Q: With medical marijuana now legal in several states, this drug is receiving a lot of attention. Synthetic drugs designed to imitate marijuana are available on the internet, and even at local stores. Currently, 38 states have banned the sale of these products due to harmful effects of the drugs. What makes these products so dangerous?
A: The drugs, called "K2", "K3", "Spice" and other names, first came to widespread notice in 2008. They are plant derivatives sprayed with synthetic chemicals designed to mimic the hallucinative effects of marijuana, and also to avoid detection on drug screens. Some teens think that they are as harmless as spices found in a cook's kitchen, but these are dangerous drugs specifically created to create a "high" when smoked or inhaled. They are far more dangerous than marijuana, and can be lethal. The side effects include increased heart rate and blood pressure, and altered consciousness. A recent study has shown a series of users from teens to young adults with acute kidney injury, some of whom required dialysis and all requiring hospitalization. Tens of thousands of people have gone to the emergency room with symptoms of a heart attack, even young teens, using these drugs.
Q: How widespread is the problem?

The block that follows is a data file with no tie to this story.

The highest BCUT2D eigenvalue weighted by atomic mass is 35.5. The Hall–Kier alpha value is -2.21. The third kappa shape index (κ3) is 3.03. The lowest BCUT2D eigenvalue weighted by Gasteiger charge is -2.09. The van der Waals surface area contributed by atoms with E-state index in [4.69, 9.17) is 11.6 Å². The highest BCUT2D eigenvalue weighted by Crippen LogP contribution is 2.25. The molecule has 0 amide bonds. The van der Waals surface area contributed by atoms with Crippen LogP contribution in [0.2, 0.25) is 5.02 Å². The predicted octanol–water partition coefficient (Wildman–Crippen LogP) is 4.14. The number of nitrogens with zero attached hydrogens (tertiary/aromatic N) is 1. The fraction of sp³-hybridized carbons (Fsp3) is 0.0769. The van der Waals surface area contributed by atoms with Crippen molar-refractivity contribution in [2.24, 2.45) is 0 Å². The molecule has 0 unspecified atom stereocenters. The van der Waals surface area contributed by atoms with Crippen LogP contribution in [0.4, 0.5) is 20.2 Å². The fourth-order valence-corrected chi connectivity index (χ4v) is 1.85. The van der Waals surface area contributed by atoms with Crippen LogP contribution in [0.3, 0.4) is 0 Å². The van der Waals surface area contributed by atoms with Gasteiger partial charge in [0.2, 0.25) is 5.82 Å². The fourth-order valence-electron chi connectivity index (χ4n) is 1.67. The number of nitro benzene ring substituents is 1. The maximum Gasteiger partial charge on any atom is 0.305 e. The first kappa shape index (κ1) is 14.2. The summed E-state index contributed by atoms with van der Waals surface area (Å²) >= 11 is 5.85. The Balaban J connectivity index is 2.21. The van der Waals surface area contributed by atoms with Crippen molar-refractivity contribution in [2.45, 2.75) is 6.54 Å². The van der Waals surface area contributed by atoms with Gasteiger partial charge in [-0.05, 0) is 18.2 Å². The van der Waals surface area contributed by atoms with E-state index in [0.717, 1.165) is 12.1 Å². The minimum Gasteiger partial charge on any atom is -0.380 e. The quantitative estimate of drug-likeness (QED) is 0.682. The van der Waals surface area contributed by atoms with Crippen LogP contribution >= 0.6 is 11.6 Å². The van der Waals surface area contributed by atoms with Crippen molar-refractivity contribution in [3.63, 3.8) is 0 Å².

A: A survey in 2011 reported that a bit over 10% of high school students have reported trying it. Another recent national study cited 1 in 9 teens as having used it at some point. Despite that it is illegal in Massachusetts to sell a product designed to produce a high when inhaled, and local police departments working with store owners to educate them on the potential dangers of these products, they are available. The packaging is colorful, attractive, and designed to appeal to teenagers.
Q: What would you recommend?
A: Even if you don't suspect drug use by your teen, talk to him or her in a frank and non-judgmental way. Pick a time when you are relaxed, and have time to spend on the conversation. You can ease into the conversation by first asking about what they see around school, what they hear from their friends, rather than starting directly by asking about their own personal habits. Talk about synthetic drugs specifically - some teens don't see these as "real" drugs, and don't realize the harm they represent.